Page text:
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Russian eruption warning systems for aviation

Abstract

More than 65 potentially active volcanoes on the Kamchatka Peninsula and the Kurile Islands pose a substantial threat to aircraft on the Northern Pacific (NOPAC), Russian Trans-East (RTE), and Pacific Organized Track System (PACOTS) air routes. The Kamchatka Volcanic Eruption Response Team (KVERT) monitors and reports on volcanic hazards to aviation for Kamchatka and the north Kuriles. KVERT scientists utilize real-time seismic data, daily satellite views of the region, real-time video, and pilot and field reports of activity to track and alert the aviation industry of hazardous activity. Most Kurile Island volcanoes are monitored by the Sakhalin Volcanic Eruption Response Team (SVERT) based in Yuzhno-Sakhalinsk. SVERT uses daily moderate resolution imaging spectroradiometer (MODIS) satellite images to look for volcanic activity along this 1,250-km chain of islands. Neither operation is staffed 24 h per day. In addition, the vast majority of Russian volcanoes are not monitored seismically in real-time. Other challenges include multiple time-zones and language differences that hamper communication among volcanologists and meteorologists in the US, Japan, and Russia who share the responsibility to issue official warnings. Rapid, consistent verification of explosive eruptions and determination of cloud heights remain significant technical challenges. Despite these difficulties, in more than a decade of frequent eruptive activity in Kamchatka and the northern Kuriles, no damaging encounters with volcanic ash from Russian eruptions have been recorded.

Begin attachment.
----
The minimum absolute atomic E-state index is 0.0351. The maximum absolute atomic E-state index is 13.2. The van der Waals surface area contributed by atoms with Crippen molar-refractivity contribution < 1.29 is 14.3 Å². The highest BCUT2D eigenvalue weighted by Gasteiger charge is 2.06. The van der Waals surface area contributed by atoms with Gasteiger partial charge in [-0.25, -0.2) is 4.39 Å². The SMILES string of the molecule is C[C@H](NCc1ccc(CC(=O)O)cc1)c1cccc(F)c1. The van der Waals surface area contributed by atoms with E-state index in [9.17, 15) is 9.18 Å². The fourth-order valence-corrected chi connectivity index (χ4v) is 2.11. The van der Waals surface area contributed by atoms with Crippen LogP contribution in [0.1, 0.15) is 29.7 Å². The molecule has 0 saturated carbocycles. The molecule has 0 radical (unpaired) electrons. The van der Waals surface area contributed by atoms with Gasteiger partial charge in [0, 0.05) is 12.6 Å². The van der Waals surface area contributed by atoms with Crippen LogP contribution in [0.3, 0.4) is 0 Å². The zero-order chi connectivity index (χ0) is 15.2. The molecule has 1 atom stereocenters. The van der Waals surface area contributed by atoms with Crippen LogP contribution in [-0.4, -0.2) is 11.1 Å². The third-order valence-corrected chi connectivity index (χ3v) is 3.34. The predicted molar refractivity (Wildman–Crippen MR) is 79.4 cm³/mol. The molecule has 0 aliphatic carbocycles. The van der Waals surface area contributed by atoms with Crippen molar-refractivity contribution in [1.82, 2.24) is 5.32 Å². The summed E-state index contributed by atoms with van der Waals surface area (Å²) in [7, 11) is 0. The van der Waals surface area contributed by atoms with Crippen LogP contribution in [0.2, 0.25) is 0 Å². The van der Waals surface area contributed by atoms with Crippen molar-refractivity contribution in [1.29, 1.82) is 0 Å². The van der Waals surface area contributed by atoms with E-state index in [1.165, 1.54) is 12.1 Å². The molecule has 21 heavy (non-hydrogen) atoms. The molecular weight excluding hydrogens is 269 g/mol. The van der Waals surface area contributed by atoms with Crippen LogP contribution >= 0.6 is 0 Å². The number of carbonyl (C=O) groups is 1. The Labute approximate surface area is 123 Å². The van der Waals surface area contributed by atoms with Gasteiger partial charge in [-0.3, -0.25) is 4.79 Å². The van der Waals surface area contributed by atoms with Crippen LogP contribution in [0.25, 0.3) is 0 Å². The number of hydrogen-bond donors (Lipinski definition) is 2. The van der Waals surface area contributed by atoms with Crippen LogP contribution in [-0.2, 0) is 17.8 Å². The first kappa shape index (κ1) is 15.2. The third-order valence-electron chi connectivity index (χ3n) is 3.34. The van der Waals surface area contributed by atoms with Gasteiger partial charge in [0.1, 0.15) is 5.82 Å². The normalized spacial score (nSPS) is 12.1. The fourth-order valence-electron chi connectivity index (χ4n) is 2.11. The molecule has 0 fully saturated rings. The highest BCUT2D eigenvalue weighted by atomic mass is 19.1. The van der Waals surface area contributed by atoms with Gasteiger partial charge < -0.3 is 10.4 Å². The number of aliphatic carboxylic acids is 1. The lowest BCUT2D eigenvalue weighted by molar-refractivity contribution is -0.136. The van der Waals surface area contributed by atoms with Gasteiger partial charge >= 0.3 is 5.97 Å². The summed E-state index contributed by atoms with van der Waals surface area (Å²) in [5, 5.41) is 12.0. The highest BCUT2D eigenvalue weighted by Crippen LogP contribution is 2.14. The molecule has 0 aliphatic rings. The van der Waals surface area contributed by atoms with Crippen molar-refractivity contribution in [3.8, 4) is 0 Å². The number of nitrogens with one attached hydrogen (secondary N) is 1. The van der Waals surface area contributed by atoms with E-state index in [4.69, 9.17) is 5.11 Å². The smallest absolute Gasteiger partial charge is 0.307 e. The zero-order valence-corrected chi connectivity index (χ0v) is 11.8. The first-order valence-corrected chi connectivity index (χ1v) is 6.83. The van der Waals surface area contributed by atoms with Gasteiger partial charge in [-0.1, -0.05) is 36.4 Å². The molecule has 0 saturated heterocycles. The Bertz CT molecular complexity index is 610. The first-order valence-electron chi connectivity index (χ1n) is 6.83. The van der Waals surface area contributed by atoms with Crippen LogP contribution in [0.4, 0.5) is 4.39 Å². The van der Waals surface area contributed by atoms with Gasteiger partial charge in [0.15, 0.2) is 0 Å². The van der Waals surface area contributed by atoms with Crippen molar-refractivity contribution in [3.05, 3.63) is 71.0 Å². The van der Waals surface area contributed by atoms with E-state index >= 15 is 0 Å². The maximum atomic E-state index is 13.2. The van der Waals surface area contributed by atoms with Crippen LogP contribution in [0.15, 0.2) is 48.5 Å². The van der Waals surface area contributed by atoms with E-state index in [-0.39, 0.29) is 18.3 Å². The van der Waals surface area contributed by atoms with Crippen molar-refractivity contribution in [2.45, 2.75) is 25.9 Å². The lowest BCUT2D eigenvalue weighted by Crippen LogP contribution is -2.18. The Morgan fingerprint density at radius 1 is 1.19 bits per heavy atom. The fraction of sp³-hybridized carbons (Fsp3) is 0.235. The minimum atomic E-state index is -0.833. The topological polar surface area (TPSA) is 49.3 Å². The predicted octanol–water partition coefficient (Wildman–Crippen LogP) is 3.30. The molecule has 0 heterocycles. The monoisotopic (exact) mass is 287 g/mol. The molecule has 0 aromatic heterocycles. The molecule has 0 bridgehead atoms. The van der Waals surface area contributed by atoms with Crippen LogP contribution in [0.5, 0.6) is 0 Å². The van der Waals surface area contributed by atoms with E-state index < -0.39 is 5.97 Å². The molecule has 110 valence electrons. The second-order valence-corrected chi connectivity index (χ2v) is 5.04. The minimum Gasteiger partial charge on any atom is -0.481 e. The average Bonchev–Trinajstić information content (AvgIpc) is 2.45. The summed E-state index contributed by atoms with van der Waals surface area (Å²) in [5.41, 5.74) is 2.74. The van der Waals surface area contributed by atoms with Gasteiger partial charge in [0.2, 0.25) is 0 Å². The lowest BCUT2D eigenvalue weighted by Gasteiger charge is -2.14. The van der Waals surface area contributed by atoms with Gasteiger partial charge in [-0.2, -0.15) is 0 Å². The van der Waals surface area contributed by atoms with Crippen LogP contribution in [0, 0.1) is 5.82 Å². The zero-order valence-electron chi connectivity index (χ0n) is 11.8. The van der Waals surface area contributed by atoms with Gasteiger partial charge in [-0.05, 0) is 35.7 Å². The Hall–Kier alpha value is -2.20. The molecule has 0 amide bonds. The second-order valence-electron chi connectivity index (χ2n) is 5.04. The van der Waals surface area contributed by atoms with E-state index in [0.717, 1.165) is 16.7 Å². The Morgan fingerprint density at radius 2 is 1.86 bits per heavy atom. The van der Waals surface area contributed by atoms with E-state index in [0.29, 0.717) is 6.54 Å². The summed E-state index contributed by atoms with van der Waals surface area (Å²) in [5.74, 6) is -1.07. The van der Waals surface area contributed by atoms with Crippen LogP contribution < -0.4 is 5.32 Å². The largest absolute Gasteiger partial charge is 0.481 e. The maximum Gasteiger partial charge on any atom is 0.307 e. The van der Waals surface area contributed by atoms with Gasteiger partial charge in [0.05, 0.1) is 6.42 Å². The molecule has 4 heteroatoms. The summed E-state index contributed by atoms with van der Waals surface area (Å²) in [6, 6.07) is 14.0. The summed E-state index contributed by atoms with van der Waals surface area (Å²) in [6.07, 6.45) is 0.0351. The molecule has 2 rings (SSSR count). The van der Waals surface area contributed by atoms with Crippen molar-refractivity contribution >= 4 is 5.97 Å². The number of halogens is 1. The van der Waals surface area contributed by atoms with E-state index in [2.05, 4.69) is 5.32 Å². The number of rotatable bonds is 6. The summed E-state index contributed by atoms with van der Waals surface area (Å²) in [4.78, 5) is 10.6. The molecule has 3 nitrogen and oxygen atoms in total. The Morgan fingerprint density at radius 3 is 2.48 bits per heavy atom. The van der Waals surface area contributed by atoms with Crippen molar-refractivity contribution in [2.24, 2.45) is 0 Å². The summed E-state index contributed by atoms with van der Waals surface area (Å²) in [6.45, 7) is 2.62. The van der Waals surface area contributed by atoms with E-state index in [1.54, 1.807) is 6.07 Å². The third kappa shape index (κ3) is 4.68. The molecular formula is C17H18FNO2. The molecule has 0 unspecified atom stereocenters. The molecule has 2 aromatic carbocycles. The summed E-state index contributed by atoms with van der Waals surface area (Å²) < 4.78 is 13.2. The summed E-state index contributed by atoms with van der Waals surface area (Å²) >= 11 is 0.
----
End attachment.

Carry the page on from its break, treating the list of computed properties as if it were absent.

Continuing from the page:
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Abbreviations

ARTCC:

Air Route Traffic Control Center

ASTER:

Advanced Spaceborne Thermal Emission and Reflection Radiometer

AVHRR:

Advanced Very High Resolution Radiometer

AVO:

Alaska Volcano Observatory

CWSU:

Center Weather Service Unit

FIR:

Flight Information Region

IATA:

International Air Transport Association

ICAO:

International Civil Aviation Organization

KVERT:

Kamchatka Volcanic Eruption Response Team

MIS:

Meteorological Impact Statement

MTSAT:

Multi-Functional Transport Satellite

MWO:

Meteorological Watch Office

MODIS:

Moderate Resolution Imagine Spectrometer

NOPAC:

North Pacific

NOTAM:

Notice to Airmen

OMI:

Ozone Monitoring Instrument

PACOTS:

Pacific Organized Track System

RTE:

Russian Trans East (air routes)

RACGAT:

Russian American Coordinating Group for Air Traffic

SIGMET:

Significant Meteorological Information

SVERT:

Sakhalin Volcanic Eruption Response Team

TFR:

Temporary Flight Restriction

USGS:

US Geological Survey

UUA:

Urgent Pilot Report

VAA:

Volcanic Ash Advisory

VAAC:

Volcanic Ash Advisory Center

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Acknowledgements

The authors wish to acknowledge the many Russian, US, and Japanese volcanologists, meteorologists, air traffic controllers, and aviation managers who contribute to effective volcanic eruption warning systems in the Northern Pacific. Alexander Manevich of KVERT and IVS was particularly helpful in the early reviews of this document and in compiling data on Kamchatkan eruptions.

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Correspondence to Christina Neal.

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Neal, C., Girina, O., Senyukov, S. et al. Russian eruption warning systems for aviation. Nat Hazards 51, 245–262 (2009). https://doi.org/10.1007/s11069-009-9347-6

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Keywords

  • Volcanic ash and aircraft safety
  • Kamchatka volcanoes
  • Kurile volcanoes
  • Ash clouds
  • Volcano hazard warnings
  • Volcano hazards
  • Aviation safety